Google Translations

« Rebellion, Godliness and the Emerging Church | Main | German Edition... »

August 30, 2005

Comments

Mike R

Death is something that seems to be occupying my mind a lot lately. I'm a cheery sort of person normally (no, really!), but jst lately...

You know when you're a kid, you have these moments of revelation that you are you, and you are not someone else - the realisation that you and only you, are the only person seeing out of your eyes, the only person having these thoughts, etc.

Well, recently, I had a realisation that one day I will not see out of these eyes anymore. One day I will not be, will not exist. That I will die.

It was quite a scary and depressing revelation, and it was more weird for the fact that I was thinking in terms of someone who had no belief in God at all. My life would end and that would be it.

These thoughts could be the result of early mid-life crisis, or impending fatherhood, I suppose, but I'm not sure what it really means yet.

Apparently the Victorians had a much better sense of death and looked forward to it in a way, planning it, and planning to go through it with dignity and courage.

I also met someone once who was a nurse, and who worked at one of those hospices. She told me that people absolutely die as they have lived. They take the same attitude to death as they have done to life, which is quite hard to watch, I imagine, as you try to hold someone's hand whilst they try to go through this experience.

Maybe in facing the full horror of death, and trying to avoid denial about it, I'll be a more well rounded person from the experience, but I'm wondering if anyone else has these thoughts at all?

Ben

Dallas Willard, in the Divine Conspiracy, had a few things to say about the way the New Testament treats death, as a no-thing, as nothing to be feared, not a horrible thing at all, but more like a crossing, a movement into the next phase of life (or something to this affect).

I wonder if the death of our "churches" and ministries, etc, should be like this as well: a bittersweet burying of the old thing, allowing it to truly die. I suppose if in the life of the church/ministry we held on to it for dear life and squeezed our identities out of it, well then death will be a very horrific and panicky time. But if we've managed to hold lightly to it, then the death can be a simple thing, not without some grieving and some joy and some what-ifs, but simple nonetheless. A simple realization that unless a kernel of wheat falls to the ground and dies, it abides alone, and bears no fruit. But if it dies... well, then some really good stuff can start happening.

robbie

your right, our churches will die. maybe not in our lifetime; maybe in our lifetime; maybe tomarrow. it will happen. the local church is good to be with but not to go to, and that's because it's only a small lake or river on it's way to joining up with the big ocean that is the Body of Christ. no local church has survived since they were established by whoever they were established by. even the roman catholic church had a time when the pope didn't lead mass in rome (the babylonian captivity as it's called), and the church at ephesus is no longer there, and niether is ephesus the city. so the only thing to do, in my opion, is keep a local church going in your local, wherever that is, and to encourage your local body to be the deepest lake or the widest river it can be.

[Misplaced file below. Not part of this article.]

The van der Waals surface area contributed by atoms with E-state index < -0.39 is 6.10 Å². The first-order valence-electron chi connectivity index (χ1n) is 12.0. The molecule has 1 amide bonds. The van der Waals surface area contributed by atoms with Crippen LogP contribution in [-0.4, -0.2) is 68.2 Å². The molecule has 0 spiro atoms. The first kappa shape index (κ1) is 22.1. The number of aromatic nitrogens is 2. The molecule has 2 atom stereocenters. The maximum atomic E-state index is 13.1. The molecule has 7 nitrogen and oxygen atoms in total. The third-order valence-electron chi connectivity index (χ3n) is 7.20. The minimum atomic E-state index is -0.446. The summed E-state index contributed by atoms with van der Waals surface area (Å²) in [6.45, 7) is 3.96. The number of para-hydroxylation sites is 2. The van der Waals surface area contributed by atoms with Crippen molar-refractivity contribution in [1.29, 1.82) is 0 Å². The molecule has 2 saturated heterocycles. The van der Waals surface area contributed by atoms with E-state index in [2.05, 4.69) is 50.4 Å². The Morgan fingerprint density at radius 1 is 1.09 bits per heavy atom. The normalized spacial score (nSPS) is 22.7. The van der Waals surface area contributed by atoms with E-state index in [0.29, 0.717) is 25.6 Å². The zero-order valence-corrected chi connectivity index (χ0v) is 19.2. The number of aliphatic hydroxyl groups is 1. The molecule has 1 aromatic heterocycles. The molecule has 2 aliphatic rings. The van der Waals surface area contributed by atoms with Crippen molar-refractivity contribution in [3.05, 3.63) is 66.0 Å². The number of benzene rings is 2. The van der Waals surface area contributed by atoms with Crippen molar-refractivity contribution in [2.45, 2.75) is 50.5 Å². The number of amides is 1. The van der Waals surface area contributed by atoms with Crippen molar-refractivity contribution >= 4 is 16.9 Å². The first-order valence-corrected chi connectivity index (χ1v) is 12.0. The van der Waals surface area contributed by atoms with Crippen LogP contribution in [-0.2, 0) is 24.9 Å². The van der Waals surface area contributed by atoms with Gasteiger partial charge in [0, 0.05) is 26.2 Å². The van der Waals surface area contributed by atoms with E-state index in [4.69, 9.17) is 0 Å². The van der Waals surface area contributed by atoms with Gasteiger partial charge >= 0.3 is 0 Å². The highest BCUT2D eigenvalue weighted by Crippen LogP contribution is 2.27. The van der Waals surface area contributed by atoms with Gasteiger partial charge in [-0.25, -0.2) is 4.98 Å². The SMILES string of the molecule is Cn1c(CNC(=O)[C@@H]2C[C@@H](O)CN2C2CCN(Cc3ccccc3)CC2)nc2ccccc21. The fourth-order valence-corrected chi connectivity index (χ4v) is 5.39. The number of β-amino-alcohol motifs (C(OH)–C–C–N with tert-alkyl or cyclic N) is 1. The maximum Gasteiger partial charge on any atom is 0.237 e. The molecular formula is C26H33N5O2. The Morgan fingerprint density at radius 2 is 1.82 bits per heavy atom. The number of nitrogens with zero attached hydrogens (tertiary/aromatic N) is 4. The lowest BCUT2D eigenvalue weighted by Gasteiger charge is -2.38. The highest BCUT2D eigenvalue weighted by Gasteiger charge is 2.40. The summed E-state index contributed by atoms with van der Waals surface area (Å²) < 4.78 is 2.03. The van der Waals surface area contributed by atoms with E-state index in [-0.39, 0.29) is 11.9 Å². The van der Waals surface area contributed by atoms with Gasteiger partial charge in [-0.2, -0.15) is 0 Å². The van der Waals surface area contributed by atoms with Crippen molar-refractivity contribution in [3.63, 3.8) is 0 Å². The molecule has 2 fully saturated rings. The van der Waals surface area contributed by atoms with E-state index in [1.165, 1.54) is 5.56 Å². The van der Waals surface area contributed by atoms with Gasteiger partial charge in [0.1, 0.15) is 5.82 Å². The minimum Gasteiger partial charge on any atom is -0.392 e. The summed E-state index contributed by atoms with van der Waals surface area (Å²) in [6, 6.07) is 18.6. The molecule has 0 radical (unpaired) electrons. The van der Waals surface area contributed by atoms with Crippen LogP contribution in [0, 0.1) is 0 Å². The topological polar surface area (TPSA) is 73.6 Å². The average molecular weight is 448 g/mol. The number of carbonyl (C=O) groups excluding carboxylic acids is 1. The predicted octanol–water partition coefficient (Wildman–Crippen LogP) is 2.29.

robbie

but im not encouraging churches to go out kicking and screaming. there is a time to cut the field, find some good seed and some good soil, and replant.

Kester

Strange Mike, I had exactly the same thoughts around the time of my son's birth... Some strange hormonal reaction?

Perhaps it's right: the cycles of birth and death continue despite all our efforts to foil them. There is some thin membrane from where new life comes and exhausted life returns... And despite sending men to the moon and splitting the atom into its infinitessimal parts, all our struggles and efforts, all our science and technology, all our physics and philosophy cannot pierce this thin place and explore one millimetre beyond.

And no one has explored this mystery better than Bill Viola in his 'Nantes Triptych'. My favourite work of art bar none. In fact, it feels too cheap to even label it art. It's pixelated epiphany.

Paul Fromont

One of the best books I've read on "death" in relation to church is Mike Regele's (with Mark Schulz) wonderful "Death of the Church: The Church has a Choice: to die as a result of its resistance to change or die in order to live" (Harper Collins / Zondervan ISBN 0310200067). And then, importantly, there's the place of 'death' in our formation and growth. Important and needful subjects for discussion Kester. Thanks.

Kester

Thanks Paul - looks like a fascinating read. Personal reality check: I'm not going to get time to read that in the near future - just had a birthday and a generous mountain of books to get through!

Any chance of a quick precis of the argument?

Death as part of our formation and growth is really important... Vaux did some work on this as part of the 'Sine' series of services - looking at cycles of death/life etc, and in the more recent 'meditations on finitude' services. We are working on updating the site, so there should be some stuff up on them soon.

DAMNFLANDRZ

How bizarre. I had just started refering to my church as the Murdered Church recently!! Definately something in that! K, I've started putting our little pompey thing into words and form, if u wanna go looky or spam, visit us on: www.enginecreations.com/unseenchurch
It's all in the making but I'm trying to get it to make sense!

The comments to this entry are closed.